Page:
Another diet, similar to ketogenic, is the low carb diet. The main difference between the two is that the ketogenic diet uses a lot more fats to compensate for the lack of carbohydrates.

Using fat as an energy source

When having glucose in the blood, which happens with the consumption of carbohydrates, insulin converts that excess sugar into fat. If we decrease the intake of carbohydrates, the body uses fat stores to continue working.

When the body has no carbohydrates to use as energy, it will metabolize fat as a source of energy (ketosis state), producing ketones. The body goes through the ketosis process every day, regardless of the number of carbohydrates eaten. The ketosis process provides us with energy from ketones, every time sugar is not available. The body begins to burn fat, which is the ideal scenario for those who practice bodybuilding and regular physical activity.

Side effects & precautions when doing the ketogenic diet

The ketogenic diet may cause some negative effects due to the abrupt cut in carbohydrates. Headaches, dizziness, weakness, flu-like symptoms and some gastrointestinal complications are common for anyone starting this diet. Usually, the side effects manifest in the first two weeks, when the organism is still getting used to the change. After this adaptation period, most people doing this diet notice an increase in strength levels. One suggestion for this issue is to cut the carbohydrates intake gradually; reduce the intake until you get to 20-30g of carbohydrates per day and go into ketosis.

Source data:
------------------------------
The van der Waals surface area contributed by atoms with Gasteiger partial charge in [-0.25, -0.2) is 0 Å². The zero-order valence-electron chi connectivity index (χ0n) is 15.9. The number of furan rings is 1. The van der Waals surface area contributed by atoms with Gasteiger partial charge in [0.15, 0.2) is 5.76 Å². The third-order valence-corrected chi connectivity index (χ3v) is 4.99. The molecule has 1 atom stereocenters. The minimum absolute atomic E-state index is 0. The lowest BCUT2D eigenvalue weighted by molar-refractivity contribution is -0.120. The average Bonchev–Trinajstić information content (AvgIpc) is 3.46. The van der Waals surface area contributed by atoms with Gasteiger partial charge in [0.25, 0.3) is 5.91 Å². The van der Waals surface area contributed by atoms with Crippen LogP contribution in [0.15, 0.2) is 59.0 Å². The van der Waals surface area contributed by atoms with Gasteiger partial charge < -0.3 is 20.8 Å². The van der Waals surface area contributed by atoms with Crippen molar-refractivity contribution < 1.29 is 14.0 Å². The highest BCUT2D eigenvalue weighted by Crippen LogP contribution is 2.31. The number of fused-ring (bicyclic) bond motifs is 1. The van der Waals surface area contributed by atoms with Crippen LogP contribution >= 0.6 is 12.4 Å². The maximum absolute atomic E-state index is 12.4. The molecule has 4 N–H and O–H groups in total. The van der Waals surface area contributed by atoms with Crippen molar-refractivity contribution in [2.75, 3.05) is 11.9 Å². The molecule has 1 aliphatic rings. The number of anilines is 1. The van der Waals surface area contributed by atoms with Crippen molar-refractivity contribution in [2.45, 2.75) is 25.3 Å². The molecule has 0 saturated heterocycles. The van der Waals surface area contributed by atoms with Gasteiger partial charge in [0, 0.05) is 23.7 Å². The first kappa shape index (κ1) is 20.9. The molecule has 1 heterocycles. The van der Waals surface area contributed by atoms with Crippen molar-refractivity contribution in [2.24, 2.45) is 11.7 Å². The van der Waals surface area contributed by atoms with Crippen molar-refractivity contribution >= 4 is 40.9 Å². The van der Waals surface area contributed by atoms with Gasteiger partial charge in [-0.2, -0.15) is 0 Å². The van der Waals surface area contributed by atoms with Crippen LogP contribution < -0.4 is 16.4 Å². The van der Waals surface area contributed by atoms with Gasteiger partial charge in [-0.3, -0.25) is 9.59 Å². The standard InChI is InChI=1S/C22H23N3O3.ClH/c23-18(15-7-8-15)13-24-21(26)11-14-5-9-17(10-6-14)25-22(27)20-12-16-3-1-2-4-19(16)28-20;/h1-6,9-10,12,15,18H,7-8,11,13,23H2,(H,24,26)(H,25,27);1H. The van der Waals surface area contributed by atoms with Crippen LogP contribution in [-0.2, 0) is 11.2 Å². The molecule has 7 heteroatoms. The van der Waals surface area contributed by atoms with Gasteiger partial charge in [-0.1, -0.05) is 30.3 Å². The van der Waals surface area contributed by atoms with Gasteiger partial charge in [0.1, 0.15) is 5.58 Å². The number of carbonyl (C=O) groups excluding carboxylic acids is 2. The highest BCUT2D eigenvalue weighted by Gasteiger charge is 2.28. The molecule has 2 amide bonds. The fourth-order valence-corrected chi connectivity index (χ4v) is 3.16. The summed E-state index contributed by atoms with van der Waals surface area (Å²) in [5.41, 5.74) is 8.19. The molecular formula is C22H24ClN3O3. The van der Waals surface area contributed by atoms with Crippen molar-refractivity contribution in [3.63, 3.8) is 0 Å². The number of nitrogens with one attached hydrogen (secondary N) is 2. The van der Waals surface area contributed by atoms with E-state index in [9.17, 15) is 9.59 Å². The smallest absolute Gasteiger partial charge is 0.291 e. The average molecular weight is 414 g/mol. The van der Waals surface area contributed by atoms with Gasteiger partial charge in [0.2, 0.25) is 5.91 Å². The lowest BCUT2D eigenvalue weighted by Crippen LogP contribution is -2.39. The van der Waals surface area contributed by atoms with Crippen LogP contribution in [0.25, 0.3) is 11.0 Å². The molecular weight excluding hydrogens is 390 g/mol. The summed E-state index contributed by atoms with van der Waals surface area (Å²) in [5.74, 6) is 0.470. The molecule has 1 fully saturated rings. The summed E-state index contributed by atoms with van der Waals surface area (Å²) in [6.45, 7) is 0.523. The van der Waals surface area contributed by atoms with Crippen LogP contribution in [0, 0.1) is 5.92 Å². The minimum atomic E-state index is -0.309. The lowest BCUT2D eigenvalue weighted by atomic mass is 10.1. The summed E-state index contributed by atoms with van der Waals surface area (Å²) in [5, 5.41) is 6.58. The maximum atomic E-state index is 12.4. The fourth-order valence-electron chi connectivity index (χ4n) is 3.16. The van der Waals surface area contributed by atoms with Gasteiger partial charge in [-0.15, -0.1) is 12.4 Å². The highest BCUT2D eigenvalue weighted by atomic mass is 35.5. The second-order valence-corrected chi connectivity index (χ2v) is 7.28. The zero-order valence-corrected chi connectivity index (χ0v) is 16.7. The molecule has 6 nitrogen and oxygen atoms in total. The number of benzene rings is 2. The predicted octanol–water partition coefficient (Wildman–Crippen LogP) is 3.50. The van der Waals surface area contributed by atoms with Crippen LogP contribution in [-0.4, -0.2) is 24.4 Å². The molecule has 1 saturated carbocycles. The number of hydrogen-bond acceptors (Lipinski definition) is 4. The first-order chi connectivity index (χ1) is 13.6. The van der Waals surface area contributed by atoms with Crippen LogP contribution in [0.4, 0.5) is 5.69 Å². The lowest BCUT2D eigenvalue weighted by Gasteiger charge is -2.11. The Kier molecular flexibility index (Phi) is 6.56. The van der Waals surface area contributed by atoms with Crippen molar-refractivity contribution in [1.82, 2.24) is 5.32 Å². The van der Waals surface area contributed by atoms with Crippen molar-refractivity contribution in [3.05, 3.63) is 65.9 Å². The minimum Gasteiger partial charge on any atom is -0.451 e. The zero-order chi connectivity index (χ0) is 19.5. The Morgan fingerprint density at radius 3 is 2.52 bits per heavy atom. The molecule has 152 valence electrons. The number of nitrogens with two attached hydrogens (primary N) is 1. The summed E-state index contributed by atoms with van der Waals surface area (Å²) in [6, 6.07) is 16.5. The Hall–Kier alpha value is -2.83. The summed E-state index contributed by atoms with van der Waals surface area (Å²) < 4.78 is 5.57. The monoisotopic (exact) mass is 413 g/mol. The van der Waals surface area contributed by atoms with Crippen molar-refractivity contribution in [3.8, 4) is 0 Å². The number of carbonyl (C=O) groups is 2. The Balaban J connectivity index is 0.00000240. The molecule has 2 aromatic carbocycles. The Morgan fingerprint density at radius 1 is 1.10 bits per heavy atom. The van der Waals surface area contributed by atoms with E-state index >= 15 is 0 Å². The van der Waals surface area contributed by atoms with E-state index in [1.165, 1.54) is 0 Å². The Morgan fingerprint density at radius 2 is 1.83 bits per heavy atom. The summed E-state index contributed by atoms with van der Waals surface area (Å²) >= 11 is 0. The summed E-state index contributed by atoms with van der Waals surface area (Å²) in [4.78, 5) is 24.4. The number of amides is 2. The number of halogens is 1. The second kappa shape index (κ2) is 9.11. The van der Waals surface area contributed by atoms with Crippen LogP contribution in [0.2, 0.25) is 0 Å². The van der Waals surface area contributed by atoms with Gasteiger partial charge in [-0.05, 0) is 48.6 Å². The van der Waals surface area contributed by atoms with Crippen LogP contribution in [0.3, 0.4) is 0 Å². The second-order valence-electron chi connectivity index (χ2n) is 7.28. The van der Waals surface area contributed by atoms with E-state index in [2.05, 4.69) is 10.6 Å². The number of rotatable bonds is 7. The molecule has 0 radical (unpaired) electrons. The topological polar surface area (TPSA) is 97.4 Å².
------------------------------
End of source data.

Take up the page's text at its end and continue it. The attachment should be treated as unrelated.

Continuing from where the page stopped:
For people over 65 years old, or people with a history of problems such as liver or kidney failure, cardiovascular disease or stroke, the ketogenic diet is not advised. In these cases, if you would like to experiment with the ketogenic diet, you should speak with a professional nutritionist before starting to drastically cut carbs.

Ketogenic diet for athletes and BJJ practitioners

BJJ practitioners are included in this category. Sportsmen and athletes might not be the target of a ketogenic diet with such a low carbohydrate diet. It’s not impossible to practice sports with a diet that’s rich in fat. But, without carbohydrates, there is no longer an immediate source of energy. So, during that adaptation period, there will probably be a change in performance.

Athletes involved in high-intensity activities should first opt for the cyclical ketogenic diet (CKD) or the targeted ketogenic diet (TKD).

Cyclical Ketogenic Diet aka CKD